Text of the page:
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Euthymics, Led by Orexigen Vet, Nabs $24M for Depression Drug With Fewer Side Effects

Xconomy Boston — 

Boston has a new startup working on what could help people battle depression, even if they didn’t respond to prior treatment, and without the weight gain and sexual dysfunction side effects that have plagued the field for years.

Cambridge, MA-based Euthymics Bioscience is off and running toward that goal, having secured the initial installment of a Series A venture financing that could total $24 million if the company hits a series of milestones. The deal was led by Novartis Venture Funds and Venture Investors, and the syndicate includes Hambrecht & Quist Capital Management, GBS Venture Partners, and the State of Wisconsin Investment Board. The company is led by chairman Campbell Murray of Novartis Venture Funds, and CEO Anthony McKinney, a former executive at San Diego-based Orexigen Therapeutics (NASDAQ: OREX), and Genzyme (NASDAQ: GENZ).

The company (pronounced you-THIGH-mix) takes its name from the Greek word for a good mood. The company got started by spending $2 million to acquire what was left of Somerset, NJ-based DOV Pharmaceutical. What DOV learned, as it was running out of money in late 2008, was that it might have developed the first drug that strikes a delicate balance by affecting three neurotransmitters in the brain—serotonin, norepinephrine, and dopamine. Early data from a study of 56 patients suggested the DOV product might be able to adjust those neurotransmitters in just the right way to get the attractive combination of a drug that improves mood, without causing sexual dysfunction, weight gain, or cognitive impairment that sometimes happens with an earlier generation of depression meds.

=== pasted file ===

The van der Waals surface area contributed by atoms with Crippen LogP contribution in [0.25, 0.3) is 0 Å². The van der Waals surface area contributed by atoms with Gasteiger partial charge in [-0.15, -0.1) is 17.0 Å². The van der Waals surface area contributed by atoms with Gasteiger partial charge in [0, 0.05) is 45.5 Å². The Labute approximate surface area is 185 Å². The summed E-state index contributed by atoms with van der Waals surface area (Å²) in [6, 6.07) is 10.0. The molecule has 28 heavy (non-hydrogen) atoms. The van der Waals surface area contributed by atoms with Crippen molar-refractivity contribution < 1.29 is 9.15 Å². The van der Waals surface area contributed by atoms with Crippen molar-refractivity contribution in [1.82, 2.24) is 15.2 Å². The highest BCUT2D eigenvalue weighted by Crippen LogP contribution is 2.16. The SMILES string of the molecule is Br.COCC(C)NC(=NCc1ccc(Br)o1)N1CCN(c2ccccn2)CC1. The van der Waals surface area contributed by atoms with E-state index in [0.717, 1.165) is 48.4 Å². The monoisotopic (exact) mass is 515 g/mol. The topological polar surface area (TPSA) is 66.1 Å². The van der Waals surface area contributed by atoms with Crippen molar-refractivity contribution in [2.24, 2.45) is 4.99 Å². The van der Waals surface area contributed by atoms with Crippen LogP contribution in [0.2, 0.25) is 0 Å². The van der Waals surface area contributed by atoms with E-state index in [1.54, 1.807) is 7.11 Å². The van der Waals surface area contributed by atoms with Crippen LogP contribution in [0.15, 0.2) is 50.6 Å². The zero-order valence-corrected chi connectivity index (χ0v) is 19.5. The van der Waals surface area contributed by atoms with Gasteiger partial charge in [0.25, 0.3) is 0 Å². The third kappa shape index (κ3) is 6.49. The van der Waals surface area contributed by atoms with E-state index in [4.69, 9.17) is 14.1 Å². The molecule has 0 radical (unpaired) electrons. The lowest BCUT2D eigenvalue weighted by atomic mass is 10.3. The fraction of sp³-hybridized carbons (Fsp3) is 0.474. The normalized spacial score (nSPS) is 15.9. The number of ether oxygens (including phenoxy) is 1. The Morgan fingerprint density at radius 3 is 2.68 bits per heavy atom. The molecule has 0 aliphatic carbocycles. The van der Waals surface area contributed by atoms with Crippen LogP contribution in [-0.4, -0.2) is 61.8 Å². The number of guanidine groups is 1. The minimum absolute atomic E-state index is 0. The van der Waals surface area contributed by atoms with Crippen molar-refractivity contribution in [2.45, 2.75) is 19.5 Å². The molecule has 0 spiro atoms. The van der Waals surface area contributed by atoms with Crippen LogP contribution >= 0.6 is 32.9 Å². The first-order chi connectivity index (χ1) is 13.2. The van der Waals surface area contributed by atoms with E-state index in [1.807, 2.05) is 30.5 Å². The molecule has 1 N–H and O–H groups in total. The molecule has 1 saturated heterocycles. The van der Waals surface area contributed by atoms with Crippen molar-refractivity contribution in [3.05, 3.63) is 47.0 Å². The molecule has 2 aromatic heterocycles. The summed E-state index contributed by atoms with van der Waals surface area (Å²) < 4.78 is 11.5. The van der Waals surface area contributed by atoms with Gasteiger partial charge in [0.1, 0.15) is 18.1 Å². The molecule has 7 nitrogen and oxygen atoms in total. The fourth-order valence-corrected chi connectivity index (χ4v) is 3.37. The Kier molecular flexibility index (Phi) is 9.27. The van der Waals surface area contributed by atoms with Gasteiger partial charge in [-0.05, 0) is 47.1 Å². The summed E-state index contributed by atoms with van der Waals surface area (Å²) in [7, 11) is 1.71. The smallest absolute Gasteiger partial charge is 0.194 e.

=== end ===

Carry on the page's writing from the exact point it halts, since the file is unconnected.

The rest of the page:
Anthony McKinney

Anthony McKinney

If this can be proven in clinical trials, then Euthymics could have an important new treatment for a worldwide market estimated to be worth $20 billion a year.

“People have tried to do this for 20 years, and no one has been able to get in one molecule that modulates all three transmitters,” McKinney says.

Euthymics has an interesting backstory. While DOV was struggling during the fall of 2008, and investors were focused on its drug candidates at a later stage, the company quietly generated some promising early results from a compound then called DOV 21,947, and now dubbed EB-1010. Orexigen CEO Gary Tollefson, who had a long record at Eli Lilly working on huge neurology drugs like fluoxetine (Prozac) and duloxetine (Cymbalta), heard the buzz about this triple-acting anti-depressant. Tollefson, who was gravely ill with cancer at the time, looped in his chief operating officer McKinney, as they sought independent statistical validation for whether the DOV finding was legit.

They liked what they saw from the clinical trial, and also the business opportunity. Many of the older antidepressants have gone generic, and they don’t work for as many as two-thirds of patients. Some psychiatrists have experimented with combinations of generic drugs that work against serotonin, norepinephrine, and dopamine, but the regimen is hard to follow, and nobody had put a drug together that really worked as a single pill. Others had tried to do it with an equal ratio of effect against the three transmitters, and found it caused too much nausea or heart side effects—DOV’s innovation was to find the right ratio to minimize the toxicity of the triple threat, McKinney says.